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Buchla Thunder
MUFF WIGGLER Forum Index -> Buchla, EMS & Serge Goto page 1, 2  Next [all]
Author Buchla Thunder
no, i don't have one, but i would like to get one. i have played one and i liked setting up programs on it and i liked the way it felt. the thing is i have never seen one come up for sale. does anyone have any idea how much they tend to go for now? anyone have one they would want to get rid of on the cheap (i am not exactly loaded at the moment). it really is an awesome controller.
I've been hunting for one for ages. They don't seem to come up. However, this unit has now moved to the top of my list:

They don't come up very often. I snagged one a few years ago. IIRC, they can range from $1200 - $1800 but with the 222e module running $2850 new, they will probably go for more when they come up.

Like the 200e, you really have to spend time with it and design a layout that is "your instrument" and work from that. I don't particularly like the UI on the Thunder but I have experienced worse. I'm still trying to find a configuration that I really like on mine but I'll get there.
a friend bought one on the 'bay about 2 years ago - maybe $3300-ish?

note that the thunder is MIDI, no CV
and the 222e is CV, no MIDI
It's hard to believe two things:

1) That this is the only thread on this forum that is dedicated to the Buchla Thunder
2) That I have actually managed to find one and purchase it.

This is a quick play on the Buchla Thunder MIDI controller that I purchased last week and then serviced & calibrated over the weekend. It only took a fun day with the Owner's Manual and a trip to the electronics store for some batteries (BR2325 [a CR2325 or CR2032 can be used] for the Thunder and a CR2032 [with solder terminals] for the Thunder's Memory Cartridge) in order to learn about 85% of the unit. I will dive into other aspects of it during the week. It is quite powerful.

The operating system is very easy to understand for the most part. It is well designed and written. If you are comfortable with a MachineDrum, then you'll know what I mean.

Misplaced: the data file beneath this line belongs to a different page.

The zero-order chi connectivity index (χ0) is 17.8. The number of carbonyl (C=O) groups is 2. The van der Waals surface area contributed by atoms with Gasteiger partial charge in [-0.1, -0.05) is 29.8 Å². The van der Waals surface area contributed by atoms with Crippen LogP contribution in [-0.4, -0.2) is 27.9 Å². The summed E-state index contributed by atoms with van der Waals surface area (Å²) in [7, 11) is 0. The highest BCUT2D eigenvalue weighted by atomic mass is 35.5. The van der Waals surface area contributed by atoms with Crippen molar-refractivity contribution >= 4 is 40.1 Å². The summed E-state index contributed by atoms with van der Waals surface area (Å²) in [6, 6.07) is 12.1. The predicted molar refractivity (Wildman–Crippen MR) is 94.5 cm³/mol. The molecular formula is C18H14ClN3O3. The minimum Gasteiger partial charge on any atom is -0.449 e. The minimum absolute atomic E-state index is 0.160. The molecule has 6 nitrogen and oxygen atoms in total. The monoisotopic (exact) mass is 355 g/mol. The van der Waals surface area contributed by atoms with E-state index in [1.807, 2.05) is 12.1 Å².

Here is a quick video. I blasted it out before heading to work this morning. The batteries in my camera died so it begins slowly and ends abruptly.

Paranormal Patroler
Sir Kent, I am the epitome of gentle and brotherly jealousness! love

Would you care to kindle my envy by explaining the Thunder a bit more? I really want to avoid reading its manual.
applause nice one, kent - i wish i had a thunder to go with my lightning (although using both at once could prove a bit challenging... maybe mount the lightning rods on a helmet, like your avatar)!

Sounds beautiful Kent!
Thanks, fellas. I haven't had any additional time on the unit since I shot the video. This is a bit of a shame.

Paranormal Patroler wrote:

Would you care to kindle my envy by explaining the Thunder a bit more? I really want to avoid reading its manual.

It is pretty deep. I imagine that this is also why you would wish to avoid reading the manual! hihi
I certainly can't beat the manual in describing what it does so you may have to slog through it in order to get exactly what you are after. It was written by Keith McMillen (Qu.Neo and Qu.Nexus guy) so the writing is better than all of the 200e 'manuals'.

In a nutshell, it is a configurable controller. You tell each key what to do. It is hugely flexible. Each key can send on any mixture of MIDI channels. Each can send note on/off data and a huge range of user configurable controller data. Keys can be conditional in reaction to each other in a manner summarized as "don't do this unless that has happened first on Key 13" or similar.